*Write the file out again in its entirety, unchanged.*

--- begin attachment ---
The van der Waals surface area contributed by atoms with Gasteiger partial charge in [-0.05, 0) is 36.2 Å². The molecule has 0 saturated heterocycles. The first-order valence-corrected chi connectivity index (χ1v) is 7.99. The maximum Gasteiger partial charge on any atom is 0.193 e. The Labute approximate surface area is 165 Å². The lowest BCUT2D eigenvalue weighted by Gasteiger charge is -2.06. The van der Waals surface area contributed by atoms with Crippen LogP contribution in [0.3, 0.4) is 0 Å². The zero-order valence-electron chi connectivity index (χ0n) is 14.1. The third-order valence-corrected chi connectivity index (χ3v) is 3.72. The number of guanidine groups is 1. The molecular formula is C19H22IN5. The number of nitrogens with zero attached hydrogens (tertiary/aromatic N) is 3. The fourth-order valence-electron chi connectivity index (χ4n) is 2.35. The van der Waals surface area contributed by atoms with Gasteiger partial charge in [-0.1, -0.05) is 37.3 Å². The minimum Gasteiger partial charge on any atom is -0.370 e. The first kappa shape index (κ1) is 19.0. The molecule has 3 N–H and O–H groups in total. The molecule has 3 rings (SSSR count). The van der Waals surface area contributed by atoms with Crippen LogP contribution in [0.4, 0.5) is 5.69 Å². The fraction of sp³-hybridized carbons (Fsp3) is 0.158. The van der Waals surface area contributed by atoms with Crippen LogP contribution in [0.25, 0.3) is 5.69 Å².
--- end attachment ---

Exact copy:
The van der Waals surface area contributed by atoms with Gasteiger partial charge in [-0.05, 0) is 36.2 Å². The molecule has 0 saturated heterocycles. The first-order valence-corrected chi connectivity index (χ1v) is 7.99. The maximum Gasteiger partial charge on any atom is 0.193 e. The Labute approximate surface area is 165 Å². The lowest BCUT2D eigenvalue weighted by Gasteiger charge is -2.06. The van der Waals surface area contributed by atoms with Crippen LogP contribution in [0.3, 0.4) is 0 Å². The zero-order valence-electron chi connectivity index (χ0n) is 14.1. The third-order valence-corrected chi connectivity index (χ3v) is 3.72. The number of guanidine groups is 1. The molecular formula is C19H22IN5. The number of nitrogens with zero attached hydrogens (tertiary/aromatic N) is 3. The fourth-order valence-electron chi connectivity index (χ4n) is 2.35. The van der Waals surface area contributed by atoms with Gasteiger partial charge in [-0.1, -0.05) is 37.3 Å². The minimum Gasteiger partial charge on any atom is -0.370 e. The first kappa shape index (κ1) is 19.0. The molecule has 3 N–H and O–H groups in total. The molecule has 3 rings (SSSR count). The van der Waals surface area contributed by atoms with Crippen LogP contribution in [0.4, 0.5) is 5.69 Å². The fraction of sp³-hybridized carbons (Fsp3) is 0.158. The van der Waals surface area contributed by atoms with Crippen LogP contribution in [0.25, 0.3) is 5.69 Å².